Should You Trust the Rating Agencies?

 

ratings agencies trust  By: The Financial Lexicon

In recent years, the three major rating agencies, Moody’s, S&P, and Fitch, have been criticized for overrating a whole host of debt securities heading into the financial crisis of 2007 to 2009.  Nowadays, as Europe struggles with its financial crisis, the rating agencies are being criticized for underrating (downgrading) a whole host of banks and sovereign debt.  Is the criticism fair?  Do the rating agencies do a poor job rating debt securities?

Should you trust the rating agencies?

In terms of whether the criticism is fair, I don’t spend a whole lot of time thinking about that.  The criticism seems like a bunch of ballyhoo in a global politically-charged environment.  In other words, I largely view the criticism as noise.  Instead, I find it important to focus on the reasons cited by the rating agencies for the ratings given.  This information can help you as an investor to do your homework on an entity’s default prospects and ultimately decide for yourself whether the rating agencies are doing a good job or a poor job rating various bonds.  In my experience, I’ve found some of the research put out by rating agencies to be quite helpful when coming to my own conclusions about whether a bond is worth the risk of buying.

One way to judge whether the rating agencies are doing a good job rating bonds is to look at the rating and features of a bond you are interested in and compare its price and yield to a similarly rated bond with similar features.  As an example, I recently ran a screen for corporate bonds with current offers in the secondary market.  I searched for bonds with maturities between nine and ten years from now and yields of 5% to 6%.  The screen returned 30 different CUSIPs (identifier for a bond) with ratings as high as A1/A-, and as low as Caa1/B- by Moody’s and S&P respectively.

Does it make sense for an A1/A- rated Goldman Sachs (GS) corporate note (CUSIP:  38141GGQ1) maturing 7/27/2021 to be yielding 5.178% when a B1/BB rated Plains Exploration & Production note (CUSIP:  726505AK6) maturing 5/1/2021 is yielding 5.181%?  To ultimately answer this question, a further examination of the various features of these notes is in order.  However, if you believe in the market’s ability to price default risk, you might conclude that given that Goldman Sachs’ note is rated many notches higher than Plains Exploration’s note, then Goldman Sachs is wildly overrated by the rating agencies.  On the other hand, if you believe the rating agencies or think the government backstop Goldman has enjoyed in the past will continue into the future should the company ever need it, then you might suppose the market is wrong and is providing an opportunity to an investor.

Another example from the screen comes to us by way of Bank of America (BAC).  Its 5/13/2021 maturing, Baa1/A- rated, non-callable note (CUSIP:  06051GEH8) is yielding 5.147%.  At the same time, Limited Brands’ 4/1/2021 maturing, Ba1/BB+ rated note with a make whole call and other conditional calls is yielding 5.093%.  Based on the ratings alone, does this make sense?  When focusing on the yields and the fact that Bank of America is one of the largest and most important financial institutions in the United States, is it really a greater credit risk than Limited Brands?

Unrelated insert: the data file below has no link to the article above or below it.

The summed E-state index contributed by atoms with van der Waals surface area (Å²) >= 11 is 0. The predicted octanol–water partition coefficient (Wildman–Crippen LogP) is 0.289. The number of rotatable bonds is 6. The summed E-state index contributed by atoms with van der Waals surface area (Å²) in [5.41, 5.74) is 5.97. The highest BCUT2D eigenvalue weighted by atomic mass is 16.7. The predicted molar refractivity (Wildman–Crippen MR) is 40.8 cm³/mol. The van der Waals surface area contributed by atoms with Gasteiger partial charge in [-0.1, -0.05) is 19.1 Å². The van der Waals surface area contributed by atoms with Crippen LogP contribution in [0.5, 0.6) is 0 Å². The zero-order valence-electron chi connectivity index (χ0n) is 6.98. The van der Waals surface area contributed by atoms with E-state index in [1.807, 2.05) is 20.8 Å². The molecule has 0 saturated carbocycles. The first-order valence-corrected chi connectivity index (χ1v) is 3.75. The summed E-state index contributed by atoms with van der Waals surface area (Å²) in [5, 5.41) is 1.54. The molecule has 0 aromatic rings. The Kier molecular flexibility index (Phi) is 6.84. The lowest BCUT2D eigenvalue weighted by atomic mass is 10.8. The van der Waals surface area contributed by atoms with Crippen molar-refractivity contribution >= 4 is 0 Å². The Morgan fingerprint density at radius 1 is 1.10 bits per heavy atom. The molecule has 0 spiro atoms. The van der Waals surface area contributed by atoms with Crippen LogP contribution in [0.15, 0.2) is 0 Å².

When it comes to trusting the rating agencies, I prefer to trust, but verify.  Part of the verification process is to review the rating agencies’ opinions and to do my own research on the bond I am interested in purchasing.  Another part of the verification process is to see how the market is pricing the securities.  This helps me work through the process of determining whether the ratings are correct.  In many cases, an investor will find that the bond market prices in ratings changes or other credit-related news well ahead of time, just as the stock market often prices in all sorts of news ahead of time.

About “The Financial Lexicon”

I am an individual investor/trader with nearly nine years experience in the financial world. The first two+ years were spent with one of the largest mutual fund companies in the world. Since the fall of 2005, I have been a successful independent trader/investor who thrived not only during the bull market ending in 2007, but also during the bear market of October 2007-March 2009, and during the extreme volatility we have seen since those lows in 2009.  I have experience investing in and trading equities, options, and a variety of fixed income and alternative investment products.  I am actively engaged in the financial markets on a daily basis and make trades/investments as opportunities arise.
 
I also currently write for SeekingAlpha.com under the pseudonym The Financial Lexicon.

 

More from The Financial Lexicon

Income Investing Insider Newsletter

The 5 Fundamentals of Building a Retirement Portfolio

Options Strategies Every Investor Should Know

PHB: Dissecting This High Yield ETF

Are You Paying Too Much for Your Bonds?

 

 

Print Friendly

Get Free Market Updates

Related posts:

                          

Leave a Reply

Your email address will not be published. Required fields are marked *